When his Mum remarried, the family moved across to England, to Macclesfield, and growing up the young Johnson was more interested in combative disciplines such as boxing and karate than in kicking a ball around. 

It was his step-dad who first ‘put boots on my feet’, and, at the age of nine, Johnson started playing Sunday league football, immediately attracting attention from a string of clubs, including the two big-hitters from Manchester.

He chose United.

“They were the club at that time weren’t they?” he recalls.

“The youth team I was in coming through was exceptional with so many either going on to play for United or make the grade elsewhere.

“The likes of Darren Fletcher, Phil Bardsley, Kieron Richardson, David Jones – who went on to play for Wolves – there were some great players.

“To be honest though, I was a ‘wrong-un’ when I was younger.

“I was always in and out of trouble, hanging about with the wrong people, and I ended up leaving United because of disciplinary reasons at that time.

“But I don’t have any problem now in talking about it or explaining it to people.

“It was a part of my life, and I now use it as a tool to speak to young people about things, what to avoid and the best path to take.”

Having left United, Johnson was handed another opportunity further north in Lancashire with Blackburn, emerging through the Academy at Ewood Park to make ten first team appearances, including coming off the bench in the Premier League against Tottenham, Aston Villa and – ironically – Manchester United.

His only goal for Rovers came in an FA Cup win against Colchester and, having spent time on loan at Preston and Darlington, with Blackburn receiving a fresh influx of investment allowing them to bring in fresh blood, Johnson became surplus to requirements.

At the time McCarthy had not long set up camp in the Wolves hotseat with the task of building a team and a squad almost from scratch.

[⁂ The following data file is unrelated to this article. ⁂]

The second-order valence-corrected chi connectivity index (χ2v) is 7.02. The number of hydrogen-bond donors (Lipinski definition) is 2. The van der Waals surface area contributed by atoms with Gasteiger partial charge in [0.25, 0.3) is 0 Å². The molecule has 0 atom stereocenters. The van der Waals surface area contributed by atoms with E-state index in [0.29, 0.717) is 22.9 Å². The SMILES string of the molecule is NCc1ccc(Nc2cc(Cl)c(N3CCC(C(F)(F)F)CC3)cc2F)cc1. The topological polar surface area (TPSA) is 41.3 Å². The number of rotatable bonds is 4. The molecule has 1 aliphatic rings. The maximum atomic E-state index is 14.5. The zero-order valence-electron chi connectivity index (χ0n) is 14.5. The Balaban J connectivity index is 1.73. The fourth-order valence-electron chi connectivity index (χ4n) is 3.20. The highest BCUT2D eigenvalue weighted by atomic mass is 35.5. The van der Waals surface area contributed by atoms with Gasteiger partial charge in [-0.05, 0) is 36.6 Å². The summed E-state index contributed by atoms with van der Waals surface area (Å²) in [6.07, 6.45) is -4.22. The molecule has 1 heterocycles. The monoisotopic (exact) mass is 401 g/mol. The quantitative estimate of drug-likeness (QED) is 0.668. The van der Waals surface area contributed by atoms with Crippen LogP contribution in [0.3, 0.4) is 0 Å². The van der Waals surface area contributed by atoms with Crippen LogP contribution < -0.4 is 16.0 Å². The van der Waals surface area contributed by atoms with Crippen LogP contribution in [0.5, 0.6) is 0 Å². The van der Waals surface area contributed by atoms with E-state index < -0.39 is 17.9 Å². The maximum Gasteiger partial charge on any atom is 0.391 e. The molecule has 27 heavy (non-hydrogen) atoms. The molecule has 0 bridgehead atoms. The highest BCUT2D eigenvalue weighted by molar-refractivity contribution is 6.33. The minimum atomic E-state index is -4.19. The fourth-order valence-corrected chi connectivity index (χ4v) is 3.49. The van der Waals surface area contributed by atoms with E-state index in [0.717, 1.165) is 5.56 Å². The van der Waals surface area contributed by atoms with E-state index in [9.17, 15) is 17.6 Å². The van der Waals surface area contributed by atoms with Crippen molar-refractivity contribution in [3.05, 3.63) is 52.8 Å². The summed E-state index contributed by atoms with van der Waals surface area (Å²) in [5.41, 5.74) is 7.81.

It wasn’t quite a need to beg, borrow and steal, but McCarthy had little time and little room to manoeuvre, and the availability of the skilful and pacey Johnson, who impressed in a trial game, was too good to ignore.

“It was a no-brainer for me to join Wolves,” Johnson explains.

“The training facility was fantastic, they really looked after me, and were a Championship side with a great history that wanted to be banging on the door of the Premier League.

“I was just desperate to be involved.

“To then score the winner in my first two league games was incredible, what dreams are made of.”

Johnson, known as ‘JJ’ within the dressing room, was part of that hastily-assembled group who ultimately enjoyed such a surprisingly positive campaign by reaching the play-offs.

He got on well with fellow young hopefuls such as Daniel Jones, Lewis Gobern and Leon Clarke, admired the talents and ‘smartness’ of Jay Bothroyd, and was at the heart of the banter with Karl Henry as the two exchanged lines from Chris Tucker films on a day-to-day basis.

“Red light, green light, red light, green light,” Johnson recites with a hearty laugh. That film was Money Talks, for anyone wondering.

Johnson also enjoyed chatting to Rohan Ricketts, perhaps an enigma in terms of his spell at Molineux, but certainly never dull.

“Rohan was a good person for me to bounce off and learn from,” he declares.

“He had already picked up some great experiences in the game from his time with Arsenal’s academy and I remember some inspiring stories among those players he had grown up with.

“I really think we had a good mix in that Wolves squad and it was no surprise that the team did well that season.”

By the end of that season however, Johnson had moved on, initially on loan to Leeds in the February and then permanently, to MK Dons, just a year on from his Molineux arrival.

The reason it didn’t work out? Again, he is refreshingly honest.